Digga D is Music Week’s cover star for our May issue, as the superstar rapper and his team share their groundbreaking music industry story.
Granting a rare interview to celebrate this month’s release of this third mixtape, Noughty By Nature, Digga D (real name Rhys Herbert) tells the tale of the new record and opens up about drill, his journey, his marketing genius and more. This is the story of an artist’s dream rubbing up against circumstance, controversy and the law.
The rapper is joined by EGA Music president Colin Batsa, Groundworks co-founders Bills GW and Jeffrey Owusu-Dankwa, Mixtape Madness’ Kwabz Oduro Ayim and lawyer Cecilia Goodwin. Together, they expand on just how they’ve succeeded in helping Digga establish a platform and build his ever-growing international fanbase. Our cover feature looks in depth at the West London artist’s story so far, revealing how the growth of a genre and its leading light turned into something far bigger than music.
The subject of this month’s Music Week Interview is Downtown Music Services global president Mike Smith who, after making his name in A&R across records and publishing, expands on the latest chapter of a stellar career. We hear about Smith’s aim to connect continents through music and find out how he plans to make Downtown the No.1 destination for artists and songwriters.
As her Homecoming Festival returns, we catch up with Grace Ladoja in Lagos as the superstar manager and former Music Week Women In Music Rising Star unveils her aim to be a bridge between Nigeria and the UK. The Metallic founder talks about the next stage for her business empire, looks ahead to Skepta’s return and delivers her verdict on the state of play in the music industry in an unmissable interview.
Also in the features section, we meet Foals, alongside Joe Kentish and Jennifer Ivory of Warner Records UK, Q Prime’s Peter Mensch, CAA’s Emma Banks and Transgressive’s Toby L to lift the lid on the campaign for Life Is Yours. We hear how, fuelled by the dancefloor, their seventh album is set to underline Foals’ reputation as one of the most innovative rock bands around.
Elsewhere, we profile Sameul Ademosu, founder of management, records and publishing company The Flight Club. In his first major business interview, Ademosu talks Afrobeats, UK Black music and his plan to grow his company into a global music industry powerhouse.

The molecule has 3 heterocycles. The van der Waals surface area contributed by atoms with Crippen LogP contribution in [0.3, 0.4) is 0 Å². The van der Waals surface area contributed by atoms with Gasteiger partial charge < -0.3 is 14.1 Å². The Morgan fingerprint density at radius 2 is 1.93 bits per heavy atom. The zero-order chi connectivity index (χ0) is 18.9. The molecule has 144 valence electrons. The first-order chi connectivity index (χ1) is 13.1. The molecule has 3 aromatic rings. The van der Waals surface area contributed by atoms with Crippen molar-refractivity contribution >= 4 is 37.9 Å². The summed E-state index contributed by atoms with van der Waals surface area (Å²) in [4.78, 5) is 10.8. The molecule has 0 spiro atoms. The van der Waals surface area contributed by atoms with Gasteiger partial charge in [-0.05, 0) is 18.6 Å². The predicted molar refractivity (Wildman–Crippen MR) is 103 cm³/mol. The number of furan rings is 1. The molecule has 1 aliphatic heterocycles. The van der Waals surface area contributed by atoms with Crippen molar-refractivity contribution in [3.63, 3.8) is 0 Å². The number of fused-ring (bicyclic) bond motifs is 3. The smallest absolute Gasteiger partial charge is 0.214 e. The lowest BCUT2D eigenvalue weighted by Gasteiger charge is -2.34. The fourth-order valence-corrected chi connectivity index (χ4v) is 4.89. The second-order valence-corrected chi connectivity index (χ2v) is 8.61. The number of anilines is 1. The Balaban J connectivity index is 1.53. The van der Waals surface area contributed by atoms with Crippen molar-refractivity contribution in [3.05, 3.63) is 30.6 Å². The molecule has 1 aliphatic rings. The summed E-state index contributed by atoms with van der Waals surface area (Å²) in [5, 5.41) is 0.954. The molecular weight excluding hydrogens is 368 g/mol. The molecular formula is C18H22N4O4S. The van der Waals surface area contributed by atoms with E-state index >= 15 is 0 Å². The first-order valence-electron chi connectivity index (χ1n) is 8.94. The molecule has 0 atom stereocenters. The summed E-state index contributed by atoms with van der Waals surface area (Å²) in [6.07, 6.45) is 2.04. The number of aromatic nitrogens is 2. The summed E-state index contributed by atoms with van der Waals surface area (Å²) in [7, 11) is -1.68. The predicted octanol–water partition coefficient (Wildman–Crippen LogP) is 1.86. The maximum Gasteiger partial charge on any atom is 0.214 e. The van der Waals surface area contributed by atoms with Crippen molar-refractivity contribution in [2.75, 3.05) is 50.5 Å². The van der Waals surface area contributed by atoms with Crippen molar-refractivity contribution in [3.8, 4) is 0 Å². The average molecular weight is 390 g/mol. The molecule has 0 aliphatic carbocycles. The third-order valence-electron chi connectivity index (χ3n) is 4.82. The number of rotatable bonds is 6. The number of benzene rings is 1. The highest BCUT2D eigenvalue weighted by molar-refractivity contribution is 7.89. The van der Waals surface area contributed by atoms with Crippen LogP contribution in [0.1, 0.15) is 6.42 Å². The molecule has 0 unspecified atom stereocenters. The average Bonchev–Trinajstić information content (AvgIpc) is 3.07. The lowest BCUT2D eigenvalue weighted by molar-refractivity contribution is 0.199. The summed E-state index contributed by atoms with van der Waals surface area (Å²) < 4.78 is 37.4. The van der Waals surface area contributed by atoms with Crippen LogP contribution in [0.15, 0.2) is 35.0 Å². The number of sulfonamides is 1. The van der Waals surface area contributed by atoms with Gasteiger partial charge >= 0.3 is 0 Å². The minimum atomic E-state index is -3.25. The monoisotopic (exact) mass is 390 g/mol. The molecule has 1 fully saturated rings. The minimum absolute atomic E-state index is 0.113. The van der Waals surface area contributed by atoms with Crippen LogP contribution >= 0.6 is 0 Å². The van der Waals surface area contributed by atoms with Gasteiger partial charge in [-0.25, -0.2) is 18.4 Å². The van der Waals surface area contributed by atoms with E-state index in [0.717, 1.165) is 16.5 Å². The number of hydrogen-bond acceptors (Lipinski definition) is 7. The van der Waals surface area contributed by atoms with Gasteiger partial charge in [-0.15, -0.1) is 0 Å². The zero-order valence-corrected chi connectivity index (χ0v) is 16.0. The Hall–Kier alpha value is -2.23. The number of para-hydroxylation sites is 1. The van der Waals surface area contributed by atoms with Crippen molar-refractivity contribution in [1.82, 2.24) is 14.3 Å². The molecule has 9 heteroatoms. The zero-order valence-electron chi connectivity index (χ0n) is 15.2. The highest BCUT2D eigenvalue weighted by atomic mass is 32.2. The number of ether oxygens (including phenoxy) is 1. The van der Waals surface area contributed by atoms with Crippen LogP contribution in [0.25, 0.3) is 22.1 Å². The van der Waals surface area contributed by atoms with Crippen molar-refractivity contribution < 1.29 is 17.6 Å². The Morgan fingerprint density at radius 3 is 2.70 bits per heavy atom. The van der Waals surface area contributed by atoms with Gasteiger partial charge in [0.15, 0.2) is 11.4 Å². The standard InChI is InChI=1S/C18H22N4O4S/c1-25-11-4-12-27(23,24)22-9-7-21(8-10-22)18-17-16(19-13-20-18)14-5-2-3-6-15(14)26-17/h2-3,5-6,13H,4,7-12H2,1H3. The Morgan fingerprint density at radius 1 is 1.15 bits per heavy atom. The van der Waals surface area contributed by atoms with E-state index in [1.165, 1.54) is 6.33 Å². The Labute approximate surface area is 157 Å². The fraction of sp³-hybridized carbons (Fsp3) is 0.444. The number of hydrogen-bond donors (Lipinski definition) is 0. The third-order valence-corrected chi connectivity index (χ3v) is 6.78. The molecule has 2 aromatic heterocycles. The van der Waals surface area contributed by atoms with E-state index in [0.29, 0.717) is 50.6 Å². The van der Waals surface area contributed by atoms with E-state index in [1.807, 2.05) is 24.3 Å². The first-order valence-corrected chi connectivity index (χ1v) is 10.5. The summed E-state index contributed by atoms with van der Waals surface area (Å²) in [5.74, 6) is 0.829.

This month’s features section is completed by a special report on neighbouring rights, as some of the sector’s biggest names reflect on the issues dominating the agenda in 2022.
Also inside a packed issue, William Orbit reflects on a life in music in The Aftershow, talking production, pop and working with Madonna.
In the latest Hitmakers, Nick Gale (aka Digital Farm Animals) looks back on making the garage-flavoured smash Don’t Play with Anne-Marie and KSI, while the brand newMentor Me page - a collaboration between Music Week and Girls I Rate - features career tips from music video director Gabriella Kingsley.
In this month's Big Story, we speak to Warner Music UK international marketing SVP Victor Aroldoss and his team, including Greg Ojo and Liberty Wilson, about the major's export success with superstar acts Ed Sheeran, Dua Lipa and Coldplay, as well as with breakthrough British artists PinkPantheress, Joel Corry, Griff, Tion Wayne, Pa Salieu and more.
Our spotlight Q&A features Oana Ruxandra, Warner Music’s chief digital officer and EVP of business development, who discusses the major's big moves in NFTs, gaming and the metaverse.
Elsewhere in news, we chart the rapid rise of Swiss fintech company Utopia Music with chief operating officer Roberto Neri, who talks acquisitions, big data and opportunities for growing music royalties for artists and rights-holders.
On the radar this month is Debbie, 0207 Def Jam’s new star. In our interview, the South Londoner discusses love songs, deep thinking and her wish to make music that lasts forever.
In Making Waves, we meet new Decca signing and TikTok star Ellie Dixon, while Sync Story features Burna Boy’s spot in the new series of Netflix’s critically-acclaimed Top Boy.
This month's Rising Star is Atlantic Records A&R manager Cannelle Bencherqi, and answering The Big Question is Musicians' Union general secretary Naomi Pohl, who explores how the music industry can protect safe spaces.
Also in Frontline, Start Me Up features blockchain music portal Family In Music, while the latest edition of In Pod We Trust stars Secretly Group’s new podcast, Secretly Society.
Sammy Andrews' regular Digital Discourse column explores the complex issue of the content boom in the music business, while in his latest Centre Stage dispatch, Music Venue Trust CEO Mark Davyd weighs up the subject of reconnecting with live music after the pandemic.
And as ever, the expanded Archive section sees us flick through the pages of Music Week of yesteryear.
There’s all of this and our expanded monthly charts section, in which we present the Top 75 Singles and Albums of the previous month, accompanied by revamped analysis pages, plus a host of new listings. These include specialist genre Top 20s for Americana, Classical, Hip-Hop & R&B, Jazz, Country, Dance, Folk and Rock & Metal. The issue is also home to streaming, compilations and vinyl charts.
The new issue of Music Week is available from April 19.
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